Dating in the age of HIV stigma

‘I was angry at myself for being afraid when I knew full well there was no reason to be’

We met online. I’ve always been a sucker for boys with brown hair. We texted for a while and you were funny. We swapped some pictures and you were sexy. I asked you out and you suggested a bar.

“It’s near my apartment,” you said. We both knew what that meant.

The night before we met, we were texting. You said you were stressed about calling your mom. When I asked why, you said there was a big thing you were in the midst of dealing with and you had to talk to her about it.

Ding! Text message: “It’s probably better I tell you now.”

Ding! “I’m going through a legal thing.”

Ding! “With this guy.”

Ding! “He didn’t tell me he was poz.”

I was standing on the steps heading into the subway and I stopped. People started bunching up angrily behind me. I couldn’t say nothing. I couldn’t get on a train, go underground for forty minutes and leave you in silence — but what was there to say? I felt stupid, because as much as I thought myself educated and supportive, a Pride-marching and red ribbon-wearing queer, my first thought was that I wanted to call off our date.

“Are you +?” I said.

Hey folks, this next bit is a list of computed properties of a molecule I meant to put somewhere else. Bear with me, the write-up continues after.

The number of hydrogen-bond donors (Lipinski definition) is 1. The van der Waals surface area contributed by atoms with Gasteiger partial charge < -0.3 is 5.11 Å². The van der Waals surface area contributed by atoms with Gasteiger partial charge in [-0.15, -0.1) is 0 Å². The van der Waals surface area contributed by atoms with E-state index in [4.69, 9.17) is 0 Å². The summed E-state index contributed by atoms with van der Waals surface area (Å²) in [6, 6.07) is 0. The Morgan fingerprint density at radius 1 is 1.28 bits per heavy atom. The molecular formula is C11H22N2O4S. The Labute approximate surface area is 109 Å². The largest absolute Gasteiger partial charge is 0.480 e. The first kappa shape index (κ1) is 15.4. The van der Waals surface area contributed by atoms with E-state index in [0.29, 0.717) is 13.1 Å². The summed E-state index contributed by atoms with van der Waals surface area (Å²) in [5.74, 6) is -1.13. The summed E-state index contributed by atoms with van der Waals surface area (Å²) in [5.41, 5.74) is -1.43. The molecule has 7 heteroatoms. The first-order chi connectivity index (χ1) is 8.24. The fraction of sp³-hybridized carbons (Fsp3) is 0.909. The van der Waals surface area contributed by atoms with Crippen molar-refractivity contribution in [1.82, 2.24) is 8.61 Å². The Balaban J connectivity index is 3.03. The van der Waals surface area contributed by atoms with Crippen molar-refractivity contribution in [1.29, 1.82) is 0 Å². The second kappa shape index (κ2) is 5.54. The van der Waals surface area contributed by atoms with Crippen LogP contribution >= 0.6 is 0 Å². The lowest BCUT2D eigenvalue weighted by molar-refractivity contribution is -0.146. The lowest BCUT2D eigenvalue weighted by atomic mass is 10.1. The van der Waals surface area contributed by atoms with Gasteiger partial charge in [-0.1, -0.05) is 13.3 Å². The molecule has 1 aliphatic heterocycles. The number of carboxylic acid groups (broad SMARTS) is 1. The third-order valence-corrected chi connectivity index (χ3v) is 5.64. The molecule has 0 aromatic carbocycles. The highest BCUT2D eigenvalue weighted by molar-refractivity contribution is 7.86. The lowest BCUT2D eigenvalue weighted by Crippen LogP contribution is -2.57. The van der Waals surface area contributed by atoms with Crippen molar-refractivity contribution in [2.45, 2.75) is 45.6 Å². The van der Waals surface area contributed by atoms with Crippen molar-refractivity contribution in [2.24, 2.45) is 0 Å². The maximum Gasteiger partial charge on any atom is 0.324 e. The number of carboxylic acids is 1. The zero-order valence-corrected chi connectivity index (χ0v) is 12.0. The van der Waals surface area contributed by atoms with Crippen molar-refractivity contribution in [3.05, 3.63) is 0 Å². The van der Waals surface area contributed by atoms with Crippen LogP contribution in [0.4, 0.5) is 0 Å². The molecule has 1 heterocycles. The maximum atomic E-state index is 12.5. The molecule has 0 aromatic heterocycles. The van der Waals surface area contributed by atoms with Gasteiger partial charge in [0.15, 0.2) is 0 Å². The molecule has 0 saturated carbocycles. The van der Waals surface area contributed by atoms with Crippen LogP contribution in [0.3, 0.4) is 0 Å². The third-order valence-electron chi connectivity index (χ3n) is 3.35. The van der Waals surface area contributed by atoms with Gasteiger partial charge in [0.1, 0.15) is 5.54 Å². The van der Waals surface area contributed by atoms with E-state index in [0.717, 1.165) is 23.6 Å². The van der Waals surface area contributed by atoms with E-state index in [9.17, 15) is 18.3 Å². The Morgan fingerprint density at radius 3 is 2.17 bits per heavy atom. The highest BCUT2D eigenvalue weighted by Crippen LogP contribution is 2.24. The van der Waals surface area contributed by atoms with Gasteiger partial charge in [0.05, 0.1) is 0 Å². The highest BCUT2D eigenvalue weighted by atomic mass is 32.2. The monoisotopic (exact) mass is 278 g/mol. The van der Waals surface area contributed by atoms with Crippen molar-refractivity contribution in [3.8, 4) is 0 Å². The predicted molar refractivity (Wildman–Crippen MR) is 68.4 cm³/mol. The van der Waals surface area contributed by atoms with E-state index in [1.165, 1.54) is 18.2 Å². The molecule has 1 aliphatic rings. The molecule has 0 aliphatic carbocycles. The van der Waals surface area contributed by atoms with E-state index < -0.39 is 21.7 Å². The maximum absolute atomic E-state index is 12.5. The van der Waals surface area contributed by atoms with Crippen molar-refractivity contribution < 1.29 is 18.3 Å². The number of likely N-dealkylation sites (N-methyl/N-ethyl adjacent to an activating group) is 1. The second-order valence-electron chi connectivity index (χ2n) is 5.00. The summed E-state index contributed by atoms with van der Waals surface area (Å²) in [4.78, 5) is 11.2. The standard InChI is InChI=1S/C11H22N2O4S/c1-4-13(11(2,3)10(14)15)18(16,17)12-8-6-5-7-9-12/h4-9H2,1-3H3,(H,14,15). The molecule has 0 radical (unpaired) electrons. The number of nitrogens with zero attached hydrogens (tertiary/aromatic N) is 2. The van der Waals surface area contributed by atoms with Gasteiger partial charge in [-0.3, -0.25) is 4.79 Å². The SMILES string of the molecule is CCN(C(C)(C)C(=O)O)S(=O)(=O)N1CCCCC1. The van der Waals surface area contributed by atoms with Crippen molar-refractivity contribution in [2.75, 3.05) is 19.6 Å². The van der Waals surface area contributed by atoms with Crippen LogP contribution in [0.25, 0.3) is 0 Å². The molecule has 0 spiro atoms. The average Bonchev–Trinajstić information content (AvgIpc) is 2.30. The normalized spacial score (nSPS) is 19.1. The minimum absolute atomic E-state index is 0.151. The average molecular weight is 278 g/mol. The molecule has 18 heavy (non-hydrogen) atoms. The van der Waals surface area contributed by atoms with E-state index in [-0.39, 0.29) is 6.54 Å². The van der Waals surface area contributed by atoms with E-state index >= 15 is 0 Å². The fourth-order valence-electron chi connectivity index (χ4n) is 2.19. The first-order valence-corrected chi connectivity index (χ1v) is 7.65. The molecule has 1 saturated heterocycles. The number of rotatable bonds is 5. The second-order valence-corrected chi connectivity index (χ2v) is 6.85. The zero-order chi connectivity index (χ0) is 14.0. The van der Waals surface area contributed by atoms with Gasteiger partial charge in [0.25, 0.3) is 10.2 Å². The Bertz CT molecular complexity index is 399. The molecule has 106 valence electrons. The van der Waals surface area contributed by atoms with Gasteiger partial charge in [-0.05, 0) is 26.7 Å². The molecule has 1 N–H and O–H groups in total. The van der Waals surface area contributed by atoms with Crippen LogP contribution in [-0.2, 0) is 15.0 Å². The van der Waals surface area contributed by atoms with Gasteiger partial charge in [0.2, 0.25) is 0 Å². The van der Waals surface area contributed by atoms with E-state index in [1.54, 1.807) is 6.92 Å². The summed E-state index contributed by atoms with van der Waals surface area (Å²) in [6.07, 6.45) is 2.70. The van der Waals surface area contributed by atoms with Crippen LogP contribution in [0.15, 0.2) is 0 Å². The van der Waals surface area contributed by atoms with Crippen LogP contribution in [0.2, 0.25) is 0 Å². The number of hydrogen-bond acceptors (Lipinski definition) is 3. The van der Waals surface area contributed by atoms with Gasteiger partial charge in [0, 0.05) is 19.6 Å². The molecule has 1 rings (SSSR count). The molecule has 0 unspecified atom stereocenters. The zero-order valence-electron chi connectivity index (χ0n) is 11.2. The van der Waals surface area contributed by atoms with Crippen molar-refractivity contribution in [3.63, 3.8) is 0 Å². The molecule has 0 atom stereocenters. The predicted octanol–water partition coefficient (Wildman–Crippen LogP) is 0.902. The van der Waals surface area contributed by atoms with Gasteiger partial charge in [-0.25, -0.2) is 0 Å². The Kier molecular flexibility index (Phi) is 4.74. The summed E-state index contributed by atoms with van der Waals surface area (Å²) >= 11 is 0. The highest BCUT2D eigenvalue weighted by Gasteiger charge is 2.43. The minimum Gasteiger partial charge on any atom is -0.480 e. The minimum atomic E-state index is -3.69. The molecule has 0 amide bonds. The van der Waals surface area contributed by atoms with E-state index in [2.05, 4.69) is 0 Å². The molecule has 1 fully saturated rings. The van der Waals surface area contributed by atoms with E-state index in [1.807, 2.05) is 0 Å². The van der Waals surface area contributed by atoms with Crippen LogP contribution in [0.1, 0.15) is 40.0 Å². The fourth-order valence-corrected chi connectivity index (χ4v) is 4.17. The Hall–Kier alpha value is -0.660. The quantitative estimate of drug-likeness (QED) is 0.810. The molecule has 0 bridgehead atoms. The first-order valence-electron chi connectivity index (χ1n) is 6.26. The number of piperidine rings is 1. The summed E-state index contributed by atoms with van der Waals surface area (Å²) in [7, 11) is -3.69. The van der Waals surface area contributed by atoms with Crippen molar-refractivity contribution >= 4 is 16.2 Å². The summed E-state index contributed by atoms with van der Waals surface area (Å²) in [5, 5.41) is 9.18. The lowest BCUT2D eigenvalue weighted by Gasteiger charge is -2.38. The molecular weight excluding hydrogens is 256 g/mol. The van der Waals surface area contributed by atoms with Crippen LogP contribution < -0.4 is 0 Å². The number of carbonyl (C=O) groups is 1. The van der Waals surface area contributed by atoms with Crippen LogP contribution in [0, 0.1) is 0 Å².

“Undetectable,” you said.

You were the first real person I ever knew who used that word.

“I have more questions. But you don’t need to answer them now.”

Then, as if I was being heroic, I sent one more text: “I’m still excited about our date.” Still. How must you have read that?

We had dinner and you were lovely. The bar you picked was crowded and filled with jukebox blues and the shouts of the hockey game. Neither of us cared about the hockey game. The Thursday night drink special was a beer and two shots of bottom-shelf bourbon for $10.

“Ten bucks! We can’t pass that up,” you said.

When we got back to your place we were both pleasantly swaying. You kissed me at your door. It wasn’t a first date kiss. It wasn’t even a hookup kiss. It was a real, deep, honest-to-goodness, weak-at-the-knees type kiss — the kind that you fall into.